Using the written word is not that "easy". Even seeing first hand what my twelve year old is learning and working toward in Language Arts reminds me of the journey and effort it takes to write and communicate well. And the "rules of the road" when it comes to the English language go back to Latin. All our thinking around the best way to write and communicate developed over hundreds and hundreds of years.
The internet started becoming another outlet for written communication in the mid 90's and the impact it had and is still having on the written form of communication (amongst many others) is profound. This "new" medium has literally changed how we think about what we write and how we write it. It has given us countless choices and options and changed the face of journalism.
By definition journalism is a literary style that aims to provide a service to the public by providing new information and analysis. And journalistic mediums range from print and broadcast to the web and mobile platforms.
With the growth of technology there are now all sorts of journalists from casual and professional bloggers to what we traditionally consider professional journalists. Many of these journalists have been highly trained in written communication and/or attended journalism schools.
If you are making a living by writing, you clearly know "how" to write. And over time you "know" your audience. Plus many people are using accessible data like google analytics or social graph info to get to know their audiences better.
And I know that many writers now go even further to understand who's reading what they are writing. And digital publishers now leverage technology and tools that help them know what topics are trending and are more likely to drive readership and sharing. Like most writers your gut and experience combined (with some other available tools) help guide what you write and how you write.
And whether you are a casual blogger or a professional journalist, a big frustration is that no matter how much time, effort, thought and consideration you put into each article there's no guaranteed means to insure people will read it. And even take some kind of action after reading it such as commenting, sharing it, reading more content from you or even just hitting the "Like" button.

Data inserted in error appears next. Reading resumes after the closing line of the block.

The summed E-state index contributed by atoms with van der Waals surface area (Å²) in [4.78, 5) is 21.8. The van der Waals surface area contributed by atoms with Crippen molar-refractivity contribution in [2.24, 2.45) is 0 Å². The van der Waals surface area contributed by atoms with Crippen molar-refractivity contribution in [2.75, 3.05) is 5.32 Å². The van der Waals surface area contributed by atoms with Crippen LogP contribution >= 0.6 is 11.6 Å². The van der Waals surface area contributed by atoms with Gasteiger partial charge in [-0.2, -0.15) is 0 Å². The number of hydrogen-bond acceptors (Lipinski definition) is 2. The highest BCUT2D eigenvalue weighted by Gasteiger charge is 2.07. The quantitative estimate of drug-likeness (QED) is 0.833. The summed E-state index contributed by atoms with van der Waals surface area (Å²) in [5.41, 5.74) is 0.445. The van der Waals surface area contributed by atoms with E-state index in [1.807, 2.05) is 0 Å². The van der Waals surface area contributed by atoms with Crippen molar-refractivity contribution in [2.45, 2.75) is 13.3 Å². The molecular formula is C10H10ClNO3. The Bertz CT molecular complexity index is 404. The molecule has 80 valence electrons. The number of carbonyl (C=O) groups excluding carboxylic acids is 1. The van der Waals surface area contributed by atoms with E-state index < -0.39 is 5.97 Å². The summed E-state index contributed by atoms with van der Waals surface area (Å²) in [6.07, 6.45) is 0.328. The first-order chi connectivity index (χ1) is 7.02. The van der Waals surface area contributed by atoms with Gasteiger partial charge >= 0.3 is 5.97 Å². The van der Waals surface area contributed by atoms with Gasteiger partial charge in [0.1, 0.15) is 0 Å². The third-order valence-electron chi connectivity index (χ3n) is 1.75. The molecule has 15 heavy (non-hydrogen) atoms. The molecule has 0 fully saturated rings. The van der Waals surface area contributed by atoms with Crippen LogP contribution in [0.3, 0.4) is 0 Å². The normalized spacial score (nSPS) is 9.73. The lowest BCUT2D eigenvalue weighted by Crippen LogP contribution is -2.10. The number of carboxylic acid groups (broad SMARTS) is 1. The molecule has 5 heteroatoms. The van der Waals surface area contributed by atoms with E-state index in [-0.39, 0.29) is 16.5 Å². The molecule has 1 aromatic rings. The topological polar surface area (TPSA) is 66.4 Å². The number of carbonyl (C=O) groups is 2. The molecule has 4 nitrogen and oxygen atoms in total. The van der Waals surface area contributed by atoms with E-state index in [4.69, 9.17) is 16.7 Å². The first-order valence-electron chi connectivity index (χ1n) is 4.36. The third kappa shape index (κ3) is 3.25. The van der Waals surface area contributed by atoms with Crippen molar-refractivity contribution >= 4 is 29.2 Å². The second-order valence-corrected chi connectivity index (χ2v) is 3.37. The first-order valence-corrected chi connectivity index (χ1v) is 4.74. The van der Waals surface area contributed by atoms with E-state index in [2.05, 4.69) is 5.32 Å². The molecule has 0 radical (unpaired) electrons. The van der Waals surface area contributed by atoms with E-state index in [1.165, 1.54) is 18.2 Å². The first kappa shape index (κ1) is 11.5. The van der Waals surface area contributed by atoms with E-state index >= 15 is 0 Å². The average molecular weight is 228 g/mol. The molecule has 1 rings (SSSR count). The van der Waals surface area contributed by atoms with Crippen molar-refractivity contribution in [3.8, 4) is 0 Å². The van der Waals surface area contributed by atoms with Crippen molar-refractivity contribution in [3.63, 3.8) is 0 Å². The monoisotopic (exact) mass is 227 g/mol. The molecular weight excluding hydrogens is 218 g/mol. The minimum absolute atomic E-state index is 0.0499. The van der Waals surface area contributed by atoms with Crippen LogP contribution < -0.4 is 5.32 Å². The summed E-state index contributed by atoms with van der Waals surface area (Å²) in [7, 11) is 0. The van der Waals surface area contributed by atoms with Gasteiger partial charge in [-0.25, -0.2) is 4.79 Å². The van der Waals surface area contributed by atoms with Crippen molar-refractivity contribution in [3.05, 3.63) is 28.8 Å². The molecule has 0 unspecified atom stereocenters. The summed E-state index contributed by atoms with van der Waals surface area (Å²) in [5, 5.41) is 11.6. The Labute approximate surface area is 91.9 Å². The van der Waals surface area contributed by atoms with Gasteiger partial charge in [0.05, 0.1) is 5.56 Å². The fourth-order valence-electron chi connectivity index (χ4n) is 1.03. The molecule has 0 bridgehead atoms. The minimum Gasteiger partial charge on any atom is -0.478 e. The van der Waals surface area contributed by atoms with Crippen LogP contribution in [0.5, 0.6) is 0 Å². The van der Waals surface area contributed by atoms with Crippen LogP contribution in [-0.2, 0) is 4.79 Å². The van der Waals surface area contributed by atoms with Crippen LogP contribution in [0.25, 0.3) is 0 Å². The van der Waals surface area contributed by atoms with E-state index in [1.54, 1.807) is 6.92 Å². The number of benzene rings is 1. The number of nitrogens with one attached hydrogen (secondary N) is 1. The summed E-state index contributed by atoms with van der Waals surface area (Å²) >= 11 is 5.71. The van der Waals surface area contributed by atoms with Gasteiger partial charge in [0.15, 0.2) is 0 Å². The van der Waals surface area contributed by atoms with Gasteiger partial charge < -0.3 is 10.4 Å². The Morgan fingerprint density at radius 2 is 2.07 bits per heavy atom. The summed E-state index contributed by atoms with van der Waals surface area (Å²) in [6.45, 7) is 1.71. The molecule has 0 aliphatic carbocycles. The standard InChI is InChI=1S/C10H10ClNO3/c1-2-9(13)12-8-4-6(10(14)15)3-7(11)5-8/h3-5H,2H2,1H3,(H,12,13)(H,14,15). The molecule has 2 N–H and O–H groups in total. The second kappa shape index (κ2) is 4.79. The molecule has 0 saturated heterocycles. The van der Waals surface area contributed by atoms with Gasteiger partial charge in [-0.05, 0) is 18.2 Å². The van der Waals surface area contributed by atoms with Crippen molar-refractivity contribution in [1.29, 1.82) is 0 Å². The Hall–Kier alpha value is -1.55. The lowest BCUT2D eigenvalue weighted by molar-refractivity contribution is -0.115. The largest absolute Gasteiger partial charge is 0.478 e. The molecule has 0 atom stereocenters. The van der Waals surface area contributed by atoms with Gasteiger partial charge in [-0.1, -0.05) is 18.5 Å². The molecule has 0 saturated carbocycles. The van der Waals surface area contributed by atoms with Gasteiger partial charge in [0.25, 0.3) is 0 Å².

There was an article in Slate "You Won't Finish This Article" that says that way less than 50% of the people who even click on your article ever finish reading it. That is a true "eye opener". It's really hard to get people to click and even harder to keep them reading after they click.
Let's assume that your article is well written AND on a "tried and true" topic that your audience will want to read. So why don't people read it? Frustrating, right? We get it. And after doing 18+ months of research we now know some of the key factors that have a negative impact on people reading and then engaging in some way with your content, no matter how well it's written and how amazing the topic.
Even if you are a highly trained and experienced writer you really do need help to get more people reading and engaging with all your fantastic content. There are new "rules" that are specific to digital communication (both web and mobile) that have a huge impact on whether or not your article will get seen, read and more.
Elements that matter include title (is it the optimal length, does it have superlatives and how many?) which impacts whether or not someone will click on the article in the first place. And audience match, which is about writing in a way that resonates with your audience and suits the way they like to read and absorb your content (this includes linguistic elements, style and emotion) are some of the key factors to driving more readership. So far we've uncovered about 20 different elements or what we call measures that have a tangible impact.
So here's the point. No matter how great you are at writing. No matter how much training, experience and skill you have, you are now at a distinct disadvantage if you are writing content for digital consumption. The journalists who embrace change and are open minded are adapting to this new reality and leveraging resources available to them. They are the ones who will be the journalistic superstars of the future. So what are you waiting for?!